Southern Paiute youth from tribal bands in Arizona, Utah and Nevada gathered in the pines near Mount Trumbull to camp and learn about their culture from respected tribal elders.
Twenty- one children participated in the fourth annual Yevingkarere Camp from September 16th to September 18th in their traditional homelands located within Grand Canyon-Parashant National Monument.
Gloria Bullets Benson, BLM Arizona Strip District tribal liaison and camp co-founder, welcomed the students and chaperones and was very excited to have the Las Vegas Paiute Tribe and Moapa Band of Paiutes travel over from Nevada to participate.
“I believe each student came off the mountain a different person,” she said. “They now have a larger family, with grandparents, teachers and brothers and sisters, all sharing the same experience and views for the future of our Southern Paiute people. They seemed to have a real sense of pride in who they are and how they can live in our traditional world as well as the urban life.”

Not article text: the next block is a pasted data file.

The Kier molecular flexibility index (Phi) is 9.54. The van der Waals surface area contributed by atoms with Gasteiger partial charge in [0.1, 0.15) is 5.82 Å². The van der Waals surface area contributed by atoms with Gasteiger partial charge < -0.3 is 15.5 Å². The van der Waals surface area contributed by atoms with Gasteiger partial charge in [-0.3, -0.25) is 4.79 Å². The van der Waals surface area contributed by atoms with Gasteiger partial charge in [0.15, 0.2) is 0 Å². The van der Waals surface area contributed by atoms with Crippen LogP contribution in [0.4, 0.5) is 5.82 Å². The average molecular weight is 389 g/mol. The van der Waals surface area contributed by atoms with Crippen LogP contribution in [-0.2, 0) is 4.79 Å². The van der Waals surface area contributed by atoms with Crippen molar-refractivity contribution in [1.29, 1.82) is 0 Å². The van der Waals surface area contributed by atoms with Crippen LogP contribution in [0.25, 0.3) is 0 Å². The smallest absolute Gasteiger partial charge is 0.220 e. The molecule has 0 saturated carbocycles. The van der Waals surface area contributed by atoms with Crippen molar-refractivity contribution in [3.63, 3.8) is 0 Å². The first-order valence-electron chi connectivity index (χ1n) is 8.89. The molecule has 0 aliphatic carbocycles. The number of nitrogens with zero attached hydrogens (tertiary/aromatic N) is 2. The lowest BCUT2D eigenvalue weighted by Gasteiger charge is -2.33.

Camp activities included making tools, cliff rose cordage, medicine bags and small replica brush huts. Youth also learned to play traditional hand games and the hockey-like Que’pauck game. Language skills, cultural beliefs and a sampling of native foods were introduced during the outing. A visit to Paiute Cave to observe rock writing concluded the weekend camp.
“We are delighted to have the honor of hosting this camp and will continue to support this important cultural exchange for our Southern Paiute partners,” said Rosie Pepito, the park’s superintendent.
The Yevingkarere Camp was developed in 2008 with NPS Youth Partnership Program and BLM “Take It Outside” initiative funding. Grand Canyon-Parashant National Monument in northwestern Arizona is jointly managed by both agencies